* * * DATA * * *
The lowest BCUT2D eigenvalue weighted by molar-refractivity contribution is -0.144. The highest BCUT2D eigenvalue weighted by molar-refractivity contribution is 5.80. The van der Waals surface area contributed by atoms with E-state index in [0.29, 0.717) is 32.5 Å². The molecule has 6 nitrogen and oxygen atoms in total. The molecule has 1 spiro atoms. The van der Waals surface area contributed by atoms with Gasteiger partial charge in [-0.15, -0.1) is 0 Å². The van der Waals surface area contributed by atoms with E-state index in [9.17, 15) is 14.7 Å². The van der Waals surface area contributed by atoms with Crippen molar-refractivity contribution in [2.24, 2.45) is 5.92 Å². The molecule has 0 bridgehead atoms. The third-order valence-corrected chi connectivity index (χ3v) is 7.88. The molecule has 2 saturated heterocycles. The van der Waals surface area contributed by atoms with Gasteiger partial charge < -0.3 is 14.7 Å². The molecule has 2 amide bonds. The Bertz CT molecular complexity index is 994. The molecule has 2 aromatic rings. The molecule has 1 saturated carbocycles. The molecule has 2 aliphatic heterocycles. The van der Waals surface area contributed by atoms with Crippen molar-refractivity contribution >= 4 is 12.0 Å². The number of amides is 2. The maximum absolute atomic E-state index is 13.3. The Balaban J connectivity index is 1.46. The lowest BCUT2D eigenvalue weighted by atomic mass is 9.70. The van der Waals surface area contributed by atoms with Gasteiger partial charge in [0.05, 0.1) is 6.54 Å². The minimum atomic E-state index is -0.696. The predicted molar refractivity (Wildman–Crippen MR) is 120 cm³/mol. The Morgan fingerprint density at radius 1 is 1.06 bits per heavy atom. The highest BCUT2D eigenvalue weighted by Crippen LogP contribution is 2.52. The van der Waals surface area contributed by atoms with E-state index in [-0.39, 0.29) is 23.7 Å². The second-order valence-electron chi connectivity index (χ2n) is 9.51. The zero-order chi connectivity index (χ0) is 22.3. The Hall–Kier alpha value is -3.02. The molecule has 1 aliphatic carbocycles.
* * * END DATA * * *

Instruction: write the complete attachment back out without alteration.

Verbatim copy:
The lowest BCUT2D eigenvalue weighted by molar-refractivity contribution is -0.144. The highest BCUT2D eigenvalue weighted by molar-refractivity contribution is 5.80. The van der Waals surface area contributed by atoms with E-state index in [0.29, 0.717) is 32.5 Å². The molecule has 6 nitrogen and oxygen atoms in total. The molecule has 1 spiro atoms. The van der Waals surface area contributed by atoms with Gasteiger partial charge in [-0.15, -0.1) is 0 Å². The van der Waals surface area contributed by atoms with E-state index in [9.17, 15) is 14.7 Å². The van der Waals surface area contributed by atoms with Crippen molar-refractivity contribution in [2.24, 2.45) is 5.92 Å². The molecule has 0 bridgehead atoms. The third-order valence-corrected chi connectivity index (χ3v) is 7.88. The molecule has 2 saturated heterocycles. The van der Waals surface area contributed by atoms with Gasteiger partial charge < -0.3 is 14.7 Å². The molecule has 2 amide bonds. The Bertz CT molecular complexity index is 994. The molecule has 2 aromatic rings. The molecule has 1 saturated carbocycles. The molecule has 2 aliphatic heterocycles. The van der Waals surface area contributed by atoms with Crippen molar-refractivity contribution >= 4 is 12.0 Å². The number of amides is 2. The maximum absolute atomic E-state index is 13.3. The Balaban J connectivity index is 1.46. The lowest BCUT2D eigenvalue weighted by atomic mass is 9.70. The van der Waals surface area contributed by atoms with Gasteiger partial charge in [0.05, 0.1) is 6.54 Å². The minimum atomic E-state index is -0.696. The predicted molar refractivity (Wildman–Crippen MR) is 120 cm³/mol. The Morgan fingerprint density at radius 1 is 1.06 bits per heavy atom. The highest BCUT2D eigenvalue weighted by Crippen LogP contribution is 2.52. The van der Waals surface area contributed by atoms with E-state index in [-0.39, 0.29) is 23.7 Å². The second-order valence-electron chi connectivity index (χ2n) is 9.51. The zero-order chi connectivity index (χ0) is 22.3. The Hall–Kier alpha value is -3.02. The molecule has 1 aliphatic carbocycles.